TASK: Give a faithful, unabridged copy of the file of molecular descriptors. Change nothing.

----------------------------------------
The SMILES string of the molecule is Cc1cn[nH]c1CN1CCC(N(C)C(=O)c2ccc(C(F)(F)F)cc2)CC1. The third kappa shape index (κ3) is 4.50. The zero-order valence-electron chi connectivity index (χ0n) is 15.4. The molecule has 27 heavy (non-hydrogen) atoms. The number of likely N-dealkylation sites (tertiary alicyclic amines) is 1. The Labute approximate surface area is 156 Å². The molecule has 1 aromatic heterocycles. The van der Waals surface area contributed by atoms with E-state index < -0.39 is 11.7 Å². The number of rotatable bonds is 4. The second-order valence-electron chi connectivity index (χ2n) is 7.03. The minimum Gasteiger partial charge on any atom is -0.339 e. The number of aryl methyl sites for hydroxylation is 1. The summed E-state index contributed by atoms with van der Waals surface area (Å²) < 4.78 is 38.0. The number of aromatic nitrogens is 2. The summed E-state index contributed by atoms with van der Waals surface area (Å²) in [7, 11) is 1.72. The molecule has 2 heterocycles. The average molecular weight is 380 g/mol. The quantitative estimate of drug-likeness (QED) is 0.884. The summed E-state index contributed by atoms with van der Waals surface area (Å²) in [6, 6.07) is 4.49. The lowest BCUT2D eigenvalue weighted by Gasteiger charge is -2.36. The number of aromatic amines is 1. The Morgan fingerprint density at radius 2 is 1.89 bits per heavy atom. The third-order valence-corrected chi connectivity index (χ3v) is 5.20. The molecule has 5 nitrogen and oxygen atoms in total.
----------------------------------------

The SMILES string of the molecule is Cc1cn[nH]c1CN1CCC(N(C)C(=O)c2ccc(C(F)(F)F)cc2)CC1. The third kappa shape index (κ3) is 4.50. The zero-order valence-electron chi connectivity index (χ0n) is 15.4. The molecule has 27 heavy (non-hydrogen) atoms. The number of likely N-dealkylation sites (tertiary alicyclic amines) is 1. The Labute approximate surface area is 156 Å². The molecule has 1 aromatic heterocycles. The van der Waals surface area contributed by atoms with E-state index < -0.39 is 11.7 Å². The number of rotatable bonds is 4. The second-order valence-electron chi connectivity index (χ2n) is 7.03. The minimum Gasteiger partial charge on any atom is -0.339 e. The number of aryl methyl sites for hydroxylation is 1. The summed E-state index contributed by atoms with van der Waals surface area (Å²) < 4.78 is 38.0. The number of aromatic nitrogens is 2. The summed E-state index contributed by atoms with van der Waals surface area (Å²) in [7, 11) is 1.72. The molecule has 2 heterocycles. The average molecular weight is 380 g/mol. The quantitative estimate of drug-likeness (QED) is 0.884. The summed E-state index contributed by atoms with van der Waals surface area (Å²) in [6, 6.07) is 4.49. The lowest BCUT2D eigenvalue weighted by Gasteiger charge is -2.36. The number of aromatic amines is 1. The Morgan fingerprint density at radius 2 is 1.89 bits per heavy atom. The third-order valence-corrected chi connectivity index (χ3v) is 5.20. The molecule has 5 nitrogen and oxygen atoms in total.